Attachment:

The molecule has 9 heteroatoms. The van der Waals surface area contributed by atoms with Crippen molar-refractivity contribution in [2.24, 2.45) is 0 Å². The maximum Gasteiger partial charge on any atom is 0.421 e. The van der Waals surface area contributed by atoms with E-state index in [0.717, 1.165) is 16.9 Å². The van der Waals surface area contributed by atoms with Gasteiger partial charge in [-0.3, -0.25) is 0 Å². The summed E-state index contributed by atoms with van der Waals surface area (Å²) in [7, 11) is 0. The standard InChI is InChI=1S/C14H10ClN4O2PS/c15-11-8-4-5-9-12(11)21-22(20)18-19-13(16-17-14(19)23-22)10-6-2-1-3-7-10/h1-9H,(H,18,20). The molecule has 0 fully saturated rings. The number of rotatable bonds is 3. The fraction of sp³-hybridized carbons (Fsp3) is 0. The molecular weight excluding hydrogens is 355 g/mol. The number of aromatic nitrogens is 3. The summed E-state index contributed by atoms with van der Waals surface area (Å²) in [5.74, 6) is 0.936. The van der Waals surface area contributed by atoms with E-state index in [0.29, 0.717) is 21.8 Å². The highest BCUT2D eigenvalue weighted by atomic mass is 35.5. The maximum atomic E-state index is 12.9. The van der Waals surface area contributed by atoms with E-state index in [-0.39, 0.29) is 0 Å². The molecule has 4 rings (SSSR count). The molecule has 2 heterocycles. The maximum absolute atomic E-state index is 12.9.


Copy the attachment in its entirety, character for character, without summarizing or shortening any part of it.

The molecule has 9 heteroatoms. The van der Waals surface area contributed by atoms with Crippen molar-refractivity contribution in [2.24, 2.45) is 0 Å². The maximum Gasteiger partial charge on any atom is 0.421 e. The van der Waals surface area contributed by atoms with E-state index in [0.717, 1.165) is 16.9 Å². The van der Waals surface area contributed by atoms with Gasteiger partial charge in [-0.3, -0.25) is 0 Å². The summed E-state index contributed by atoms with van der Waals surface area (Å²) in [7, 11) is 0. The standard InChI is InChI=1S/C14H10ClN4O2PS/c15-11-8-4-5-9-12(11)21-22(20)18-19-13(16-17-14(19)23-22)10-6-2-1-3-7-10/h1-9H,(H,18,20). The molecule has 0 fully saturated rings. The number of rotatable bonds is 3. The fraction of sp³-hybridized carbons (Fsp3) is 0. The molecular weight excluding hydrogens is 355 g/mol. The number of aromatic nitrogens is 3. The summed E-state index contributed by atoms with van der Waals surface area (Å²) in [5.74, 6) is 0.936. The van der Waals surface area contributed by atoms with E-state index in [0.29, 0.717) is 21.8 Å². The highest BCUT2D eigenvalue weighted by atomic mass is 35.5. The maximum atomic E-state index is 12.9. The van der Waals surface area contributed by atoms with E-state index in [-0.39, 0.29) is 0 Å². The molecule has 4 rings (SSSR count). The molecule has 2 heterocycles. The maximum absolute atomic E-state index is 12.9.